Ted Wells Lawsuit – Why “Independent” is So Important to the Investigation

Overview

Former Miami Dolphins coach, Jim Turner, filed a lawsuit against Attorney Ted Wells for defamation and emotional pain and suffering. Turner alleges that Wells “had an agenda” when he conducted his investigation into charges of bullying on the Miami Dolphins team, and that the NFL charged Wells with finding someone to placate the public and find blame when they hired him. In exchange, Wells’ firm was well-paid and well-positioned for future NFL cases.

What Happened?

The NFL hired Ted Wells to investigate charges of bullying on the Miami dolphins football team. The NFL released Wells’ investigation report in February, 2014. In the report, Wells found that Offensive Line Coach, Jim Turner, had participated in the harassment, and also created an environment that allowed the bullying and harassment to occur. Turner was subsequently fired.

Turner’s lawyer believes that Wells failed to include testimony that would have helped Turner’s position. Instead, Wells allegedly allowed the blame to fall on Turner, even though he knew the accusations to be untrue. Turner believes that the NFL ordered Wells to placate the public by finding someone to blame, and rewarded Wells and his firm, Paul Weiss of New York, by hiring them again for the Patriot’s DeflateGate investigation. The firm was paid more than $45 million for the two investigations.

Turner alleges that his career and reputation were substantially and perhaps permanently damaged by the findings in Wells’ report. He is seeking damages for defamation and emotional pain and suffering.

What Does this Mean?

Turner is basically alleging that Wells either excluded or misrepresented information in his report in order to present Turner as a scapegoat. This is a serious accusation, since one of the benefits of hiring an independent third party investigator is the objective neutrality the investigator brings to the table. This neutrality is a protection both for the hiring entity and the subject of the investigation because the investigator has no bias for or against any conclusion. Reputation is garnered with a thorough investigation and logical well-presented report, not whether or not conclusions are favorable.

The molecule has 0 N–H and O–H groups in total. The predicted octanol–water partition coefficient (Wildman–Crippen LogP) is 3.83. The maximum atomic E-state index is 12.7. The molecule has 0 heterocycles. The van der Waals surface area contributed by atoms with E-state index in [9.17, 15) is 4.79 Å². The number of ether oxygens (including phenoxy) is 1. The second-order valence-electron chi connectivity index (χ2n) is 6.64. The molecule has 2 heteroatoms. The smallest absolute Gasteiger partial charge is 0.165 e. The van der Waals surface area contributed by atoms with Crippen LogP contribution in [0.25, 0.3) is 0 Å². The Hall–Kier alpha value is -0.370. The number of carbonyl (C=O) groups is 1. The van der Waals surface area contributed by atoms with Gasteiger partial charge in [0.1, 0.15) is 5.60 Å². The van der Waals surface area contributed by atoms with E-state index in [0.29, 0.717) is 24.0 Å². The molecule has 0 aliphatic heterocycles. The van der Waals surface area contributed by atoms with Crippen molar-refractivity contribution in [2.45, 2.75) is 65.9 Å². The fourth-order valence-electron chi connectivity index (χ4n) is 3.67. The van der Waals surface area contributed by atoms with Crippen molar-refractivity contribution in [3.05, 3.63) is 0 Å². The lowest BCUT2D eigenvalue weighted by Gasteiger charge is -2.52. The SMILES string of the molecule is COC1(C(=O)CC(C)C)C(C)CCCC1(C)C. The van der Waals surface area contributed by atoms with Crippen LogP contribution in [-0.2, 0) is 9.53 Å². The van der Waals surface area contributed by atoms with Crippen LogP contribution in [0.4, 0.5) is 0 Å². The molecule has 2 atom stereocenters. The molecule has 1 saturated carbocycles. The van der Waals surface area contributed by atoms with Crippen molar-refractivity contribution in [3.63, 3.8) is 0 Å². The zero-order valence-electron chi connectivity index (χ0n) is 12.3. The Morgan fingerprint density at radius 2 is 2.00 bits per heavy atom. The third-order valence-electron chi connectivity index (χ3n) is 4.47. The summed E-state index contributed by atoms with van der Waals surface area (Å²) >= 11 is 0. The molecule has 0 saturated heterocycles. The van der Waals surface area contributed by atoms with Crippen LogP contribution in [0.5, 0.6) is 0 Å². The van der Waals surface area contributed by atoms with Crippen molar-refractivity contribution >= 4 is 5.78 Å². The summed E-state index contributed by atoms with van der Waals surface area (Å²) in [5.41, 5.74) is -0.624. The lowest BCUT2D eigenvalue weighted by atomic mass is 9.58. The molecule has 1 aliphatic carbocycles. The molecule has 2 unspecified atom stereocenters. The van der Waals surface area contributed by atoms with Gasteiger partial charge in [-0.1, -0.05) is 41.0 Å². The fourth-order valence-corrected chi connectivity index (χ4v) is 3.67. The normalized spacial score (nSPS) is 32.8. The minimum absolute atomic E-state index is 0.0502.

Turner is insinuating that the DeflateGate investigation was “payment” for fulfilling the NFL’s agenda in the Miami Dolphin’s investigation. This is a difficult allegation to prove. There is nothing suspect in gaining repeat business. If a firm does a good job, and conducts a complete and well-reasoned investigation, it is only logical that a client would come back because trust has been established.

Furthermore, there doesn’t seem to be an allegation that Wells and the NFL established a contract or guarantee for future business as a result of the Miami investigation. Instead, the somewhat nebulous inference is that Wells’ firm was “well-positioned” to get more work from the NFL because of the subsequent use of the firm for the DeflateGate investigation.

Since this is a civil case, Tuner does not need to meet criminal standards of proof. He only needs to chow that it is more likely than not that Wells intentionally or negligently published untrue information that resulted in damages. For an attorney, such as Wells, who may be accustomed to the mindset of an advocate for their client (here, the NFL), stepping back to be a neutral fact-finder can be difficult. If Turner can prove bias, it could establish motive for reaching a particular conclusion, regardless of truthfulness. It will be interesting to see if Turner can meet the required burden of proof.

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